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PP40 Pre-hospital and emergency department analgesia for paediatric trauma – a survey of UK trauma centres and ambulance services supports consideration of alternatives such as ketamine
  1. David Fish1,
  2. Fiona Bell2,
  3. Clare O’Connell1,
  4. Alison Walker3,
  5. Laura Evans1,
  6. Shammi Ramlakhan1,2
  1. 1Sheffield Children’s Hospital NHS Foundation Trust, UK
  2. 2Yorkshire Ambulance Service NHS Trust, UK
  3. 3West Midlands Ambulance Service NHS Trust, UK


Background Studies have found that pre-hospital and emergency department (ED) analgesia for children is sub-optimal. In the pre-hospital setting, barriers include limited parenteral routes, education or clinical experience and practice legislation restricting the use of opioids by paramedics. Ketamine is safe and effective with multiple administration routes. It is not bound by the controlled drugs limitations in the pre-hospital setting, and is familiar to pre-hospital and ED practitioners.

Methods Questionnaires were sent to all UK Ambulance Service Medical Directors and Paediatric Major Trauma Centres to establish current use of parenteral analgesics, and acceptability of alternatives in pre-hospital care such as ketamine. Descriptive analysis was undertaken.

Results Intranasal opiates were the first line parenteral analgesics in injured children in all EDs. Frequent shortages of IN diamorphine resulted in more variability of second line choices, with 40% opting for another opioid. 96% of EDs would support the use of ketamine by pre-hospital clinicians, although concerns regarding inappropriate (IV) use and use by technician crews were raised. Most ED clinicians were unaware of the limited analgesic choices available to paramedics, with many suggesting alternative opiates as well as ketamine.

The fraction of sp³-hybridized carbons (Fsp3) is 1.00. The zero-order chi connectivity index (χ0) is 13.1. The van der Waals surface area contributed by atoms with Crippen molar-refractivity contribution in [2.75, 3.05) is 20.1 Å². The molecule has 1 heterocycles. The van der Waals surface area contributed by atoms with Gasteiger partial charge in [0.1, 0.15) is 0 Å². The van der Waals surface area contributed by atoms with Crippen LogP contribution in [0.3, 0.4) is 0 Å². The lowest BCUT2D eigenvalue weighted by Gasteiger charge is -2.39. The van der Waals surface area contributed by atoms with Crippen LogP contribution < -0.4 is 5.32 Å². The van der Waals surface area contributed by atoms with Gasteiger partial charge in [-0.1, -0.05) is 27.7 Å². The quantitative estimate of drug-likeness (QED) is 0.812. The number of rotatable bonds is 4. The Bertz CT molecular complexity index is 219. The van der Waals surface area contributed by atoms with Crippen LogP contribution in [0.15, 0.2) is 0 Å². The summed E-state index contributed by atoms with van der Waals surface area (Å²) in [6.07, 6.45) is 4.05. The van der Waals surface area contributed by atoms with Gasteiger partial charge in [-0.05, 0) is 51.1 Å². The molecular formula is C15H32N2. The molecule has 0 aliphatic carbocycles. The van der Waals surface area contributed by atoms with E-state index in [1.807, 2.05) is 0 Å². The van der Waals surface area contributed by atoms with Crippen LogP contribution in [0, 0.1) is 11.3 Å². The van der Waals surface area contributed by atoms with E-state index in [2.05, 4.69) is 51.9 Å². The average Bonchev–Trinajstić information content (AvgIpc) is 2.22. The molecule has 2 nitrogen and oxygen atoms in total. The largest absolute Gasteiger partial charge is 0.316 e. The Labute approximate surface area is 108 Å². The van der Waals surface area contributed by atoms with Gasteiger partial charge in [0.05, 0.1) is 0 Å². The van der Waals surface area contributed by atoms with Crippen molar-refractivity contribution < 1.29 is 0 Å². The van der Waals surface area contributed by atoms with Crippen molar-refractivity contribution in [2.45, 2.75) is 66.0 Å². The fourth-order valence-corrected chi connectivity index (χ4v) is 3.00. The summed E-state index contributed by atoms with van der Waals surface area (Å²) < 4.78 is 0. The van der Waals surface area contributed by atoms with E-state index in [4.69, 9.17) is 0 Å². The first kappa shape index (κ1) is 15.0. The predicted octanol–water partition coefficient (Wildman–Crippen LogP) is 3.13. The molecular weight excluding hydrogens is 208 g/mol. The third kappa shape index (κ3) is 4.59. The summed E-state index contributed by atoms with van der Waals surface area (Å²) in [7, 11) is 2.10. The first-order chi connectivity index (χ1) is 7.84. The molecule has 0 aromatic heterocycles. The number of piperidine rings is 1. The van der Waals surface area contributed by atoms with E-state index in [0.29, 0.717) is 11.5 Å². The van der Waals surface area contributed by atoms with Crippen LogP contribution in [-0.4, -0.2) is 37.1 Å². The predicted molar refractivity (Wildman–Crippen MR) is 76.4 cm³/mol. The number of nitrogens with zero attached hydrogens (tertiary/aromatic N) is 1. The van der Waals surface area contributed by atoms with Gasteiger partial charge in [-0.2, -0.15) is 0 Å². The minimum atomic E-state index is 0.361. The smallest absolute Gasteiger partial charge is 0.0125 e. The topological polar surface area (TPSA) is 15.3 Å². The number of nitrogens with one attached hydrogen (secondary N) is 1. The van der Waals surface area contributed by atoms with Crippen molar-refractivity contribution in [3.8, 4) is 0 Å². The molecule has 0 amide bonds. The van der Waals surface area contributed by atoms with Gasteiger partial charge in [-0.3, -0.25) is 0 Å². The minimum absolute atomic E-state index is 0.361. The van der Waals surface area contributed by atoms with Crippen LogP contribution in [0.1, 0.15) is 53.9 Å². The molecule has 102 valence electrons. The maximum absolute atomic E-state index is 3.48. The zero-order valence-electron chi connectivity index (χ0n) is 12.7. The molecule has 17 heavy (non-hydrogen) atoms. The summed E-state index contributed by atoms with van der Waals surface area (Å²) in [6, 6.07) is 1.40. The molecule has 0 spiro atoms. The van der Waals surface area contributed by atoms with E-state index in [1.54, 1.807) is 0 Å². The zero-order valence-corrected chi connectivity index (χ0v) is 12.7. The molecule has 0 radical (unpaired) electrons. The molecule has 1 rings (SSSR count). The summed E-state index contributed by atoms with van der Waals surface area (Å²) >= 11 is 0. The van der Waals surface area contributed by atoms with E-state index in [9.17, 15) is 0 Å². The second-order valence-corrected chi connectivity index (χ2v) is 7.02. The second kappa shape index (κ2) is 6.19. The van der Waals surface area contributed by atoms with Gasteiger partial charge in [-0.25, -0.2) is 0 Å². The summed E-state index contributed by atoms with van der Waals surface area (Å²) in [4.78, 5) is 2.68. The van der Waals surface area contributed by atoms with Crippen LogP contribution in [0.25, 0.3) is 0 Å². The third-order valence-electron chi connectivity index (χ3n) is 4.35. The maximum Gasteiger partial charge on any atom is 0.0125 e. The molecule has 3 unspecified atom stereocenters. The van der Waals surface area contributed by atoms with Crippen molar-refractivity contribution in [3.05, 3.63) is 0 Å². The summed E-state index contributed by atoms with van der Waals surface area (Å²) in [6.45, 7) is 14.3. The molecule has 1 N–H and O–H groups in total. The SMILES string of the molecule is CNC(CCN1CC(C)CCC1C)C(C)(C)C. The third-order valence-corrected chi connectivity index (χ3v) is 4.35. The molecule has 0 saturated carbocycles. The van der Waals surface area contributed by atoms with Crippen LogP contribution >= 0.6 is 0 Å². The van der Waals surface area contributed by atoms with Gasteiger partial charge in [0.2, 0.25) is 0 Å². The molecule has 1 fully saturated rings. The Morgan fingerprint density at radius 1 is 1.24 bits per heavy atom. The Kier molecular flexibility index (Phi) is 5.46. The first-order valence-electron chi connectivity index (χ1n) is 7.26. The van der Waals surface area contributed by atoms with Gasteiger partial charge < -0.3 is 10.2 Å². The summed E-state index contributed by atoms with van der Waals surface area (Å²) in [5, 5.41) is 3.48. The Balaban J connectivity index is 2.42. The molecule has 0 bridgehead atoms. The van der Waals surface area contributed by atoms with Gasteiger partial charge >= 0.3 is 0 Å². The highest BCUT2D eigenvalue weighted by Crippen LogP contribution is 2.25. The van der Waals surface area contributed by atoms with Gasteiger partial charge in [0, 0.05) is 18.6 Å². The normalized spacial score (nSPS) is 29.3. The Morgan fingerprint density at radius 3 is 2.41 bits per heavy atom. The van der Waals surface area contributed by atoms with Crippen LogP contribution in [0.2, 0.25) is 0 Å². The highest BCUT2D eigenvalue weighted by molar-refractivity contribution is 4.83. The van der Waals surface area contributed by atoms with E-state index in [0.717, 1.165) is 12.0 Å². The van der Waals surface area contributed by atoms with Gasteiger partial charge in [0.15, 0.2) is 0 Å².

All ambulance service directors recognised the need for alternative analgesics being made available. Without legislative changes, inhaled/IN agents or oral opiates were the only current options. All services were supportive of research to explore the use of ketamine by paramedics for injured children.

Conclusions There is support for the addition of IN ketamine into paramedics’ repertoire of analgesics and recognition of potential benefit. However, there is a lack of experience and evidence around its use, thus warranting research to consider the impact on analgesic timeliness, adequacy and effectiveness. An analgesia ‘system of care’ which integrates pre- and in-hospital practice would be facilitated by the use of medicines effective in managing pain and familiar to practitioners in both settings.

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